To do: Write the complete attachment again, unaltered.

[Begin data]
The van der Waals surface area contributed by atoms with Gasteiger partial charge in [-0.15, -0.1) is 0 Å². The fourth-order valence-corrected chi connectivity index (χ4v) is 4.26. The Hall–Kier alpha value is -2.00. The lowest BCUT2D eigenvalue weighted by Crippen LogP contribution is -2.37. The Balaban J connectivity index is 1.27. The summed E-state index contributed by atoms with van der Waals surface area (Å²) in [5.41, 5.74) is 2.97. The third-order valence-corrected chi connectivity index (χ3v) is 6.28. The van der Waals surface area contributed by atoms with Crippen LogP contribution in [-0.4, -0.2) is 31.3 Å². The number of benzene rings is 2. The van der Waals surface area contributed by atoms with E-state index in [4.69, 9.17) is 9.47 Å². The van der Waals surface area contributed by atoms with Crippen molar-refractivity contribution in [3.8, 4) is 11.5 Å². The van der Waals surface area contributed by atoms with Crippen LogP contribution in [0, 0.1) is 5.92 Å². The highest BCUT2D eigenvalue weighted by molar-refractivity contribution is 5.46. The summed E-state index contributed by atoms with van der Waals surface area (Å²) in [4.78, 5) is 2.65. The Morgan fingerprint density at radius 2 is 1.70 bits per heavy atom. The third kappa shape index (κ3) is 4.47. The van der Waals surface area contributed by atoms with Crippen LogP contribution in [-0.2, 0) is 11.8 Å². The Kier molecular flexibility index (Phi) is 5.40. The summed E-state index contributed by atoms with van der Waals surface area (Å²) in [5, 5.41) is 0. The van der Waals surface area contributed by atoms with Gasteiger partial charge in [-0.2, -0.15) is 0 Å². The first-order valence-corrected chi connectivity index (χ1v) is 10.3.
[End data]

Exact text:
The van der Waals surface area contributed by atoms with Gasteiger partial charge in [-0.15, -0.1) is 0 Å². The fourth-order valence-corrected chi connectivity index (χ4v) is 4.26. The Hall–Kier alpha value is -2.00. The lowest BCUT2D eigenvalue weighted by Crippen LogP contribution is -2.37. The Balaban J connectivity index is 1.27. The summed E-state index contributed by atoms with van der Waals surface area (Å²) in [5.41, 5.74) is 2.97. The third-order valence-corrected chi connectivity index (χ3v) is 6.28. The van der Waals surface area contributed by atoms with Crippen LogP contribution in [-0.4, -0.2) is 31.3 Å². The number of benzene rings is 2. The van der Waals surface area contributed by atoms with E-state index in [4.69, 9.17) is 9.47 Å². The van der Waals surface area contributed by atoms with Crippen molar-refractivity contribution in [3.8, 4) is 11.5 Å². The van der Waals surface area contributed by atoms with Crippen LogP contribution in [0, 0.1) is 5.92 Å². The highest BCUT2D eigenvalue weighted by molar-refractivity contribution is 5.46. The summed E-state index contributed by atoms with van der Waals surface area (Å²) in [4.78, 5) is 2.65. The Morgan fingerprint density at radius 2 is 1.70 bits per heavy atom. The third kappa shape index (κ3) is 4.47. The van der Waals surface area contributed by atoms with Crippen LogP contribution in [-0.2, 0) is 11.8 Å². The Kier molecular flexibility index (Phi) is 5.40. The summed E-state index contributed by atoms with van der Waals surface area (Å²) in [5, 5.41) is 0. The van der Waals surface area contributed by atoms with Gasteiger partial charge in [-0.2, -0.15) is 0 Å². The first-order valence-corrected chi connectivity index (χ1v) is 10.3.